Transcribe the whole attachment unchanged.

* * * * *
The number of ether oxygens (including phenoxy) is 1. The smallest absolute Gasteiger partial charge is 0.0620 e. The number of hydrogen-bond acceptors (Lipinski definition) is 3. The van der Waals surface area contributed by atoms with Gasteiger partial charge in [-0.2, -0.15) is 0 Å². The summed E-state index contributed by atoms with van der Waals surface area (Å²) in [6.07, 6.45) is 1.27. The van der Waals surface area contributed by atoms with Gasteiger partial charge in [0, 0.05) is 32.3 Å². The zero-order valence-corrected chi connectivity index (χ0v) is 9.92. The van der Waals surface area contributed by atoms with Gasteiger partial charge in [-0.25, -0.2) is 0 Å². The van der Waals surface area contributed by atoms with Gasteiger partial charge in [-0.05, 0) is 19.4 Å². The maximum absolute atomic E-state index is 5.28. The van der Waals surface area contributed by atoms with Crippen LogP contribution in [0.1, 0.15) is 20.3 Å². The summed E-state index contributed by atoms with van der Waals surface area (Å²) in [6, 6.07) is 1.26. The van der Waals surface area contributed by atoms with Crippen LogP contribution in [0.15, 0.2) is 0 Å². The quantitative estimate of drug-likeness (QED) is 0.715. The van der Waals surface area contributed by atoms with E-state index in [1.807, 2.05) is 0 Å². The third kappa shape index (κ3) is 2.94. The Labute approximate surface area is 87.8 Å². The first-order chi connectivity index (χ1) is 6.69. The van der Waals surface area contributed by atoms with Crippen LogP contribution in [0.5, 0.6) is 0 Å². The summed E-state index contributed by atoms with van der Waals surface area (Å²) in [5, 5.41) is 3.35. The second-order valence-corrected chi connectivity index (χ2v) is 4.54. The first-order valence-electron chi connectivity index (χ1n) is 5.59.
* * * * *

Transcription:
The number of ether oxygens (including phenoxy) is 1. The smallest absolute Gasteiger partial charge is 0.0620 e. The number of hydrogen-bond acceptors (Lipinski definition) is 3. The van der Waals surface area contributed by atoms with Gasteiger partial charge in [-0.2, -0.15) is 0 Å². The summed E-state index contributed by atoms with van der Waals surface area (Å²) in [6.07, 6.45) is 1.27. The van der Waals surface area contributed by atoms with Gasteiger partial charge in [0, 0.05) is 32.3 Å². The zero-order valence-corrected chi connectivity index (χ0v) is 9.92. The van der Waals surface area contributed by atoms with Gasteiger partial charge in [-0.25, -0.2) is 0 Å². The van der Waals surface area contributed by atoms with Gasteiger partial charge in [-0.05, 0) is 19.4 Å². The maximum absolute atomic E-state index is 5.28. The van der Waals surface area contributed by atoms with Crippen LogP contribution in [0.1, 0.15) is 20.3 Å². The summed E-state index contributed by atoms with van der Waals surface area (Å²) in [6, 6.07) is 1.26. The van der Waals surface area contributed by atoms with Crippen LogP contribution in [0.15, 0.2) is 0 Å². The quantitative estimate of drug-likeness (QED) is 0.715. The van der Waals surface area contributed by atoms with E-state index in [1.807, 2.05) is 0 Å². The third kappa shape index (κ3) is 2.94. The Labute approximate surface area is 87.8 Å². The first-order chi connectivity index (χ1) is 6.69. The van der Waals surface area contributed by atoms with Crippen LogP contribution in [0.5, 0.6) is 0 Å². The summed E-state index contributed by atoms with van der Waals surface area (Å²) in [5, 5.41) is 3.35. The second-order valence-corrected chi connectivity index (χ2v) is 4.54. The first-order valence-electron chi connectivity index (χ1n) is 5.59.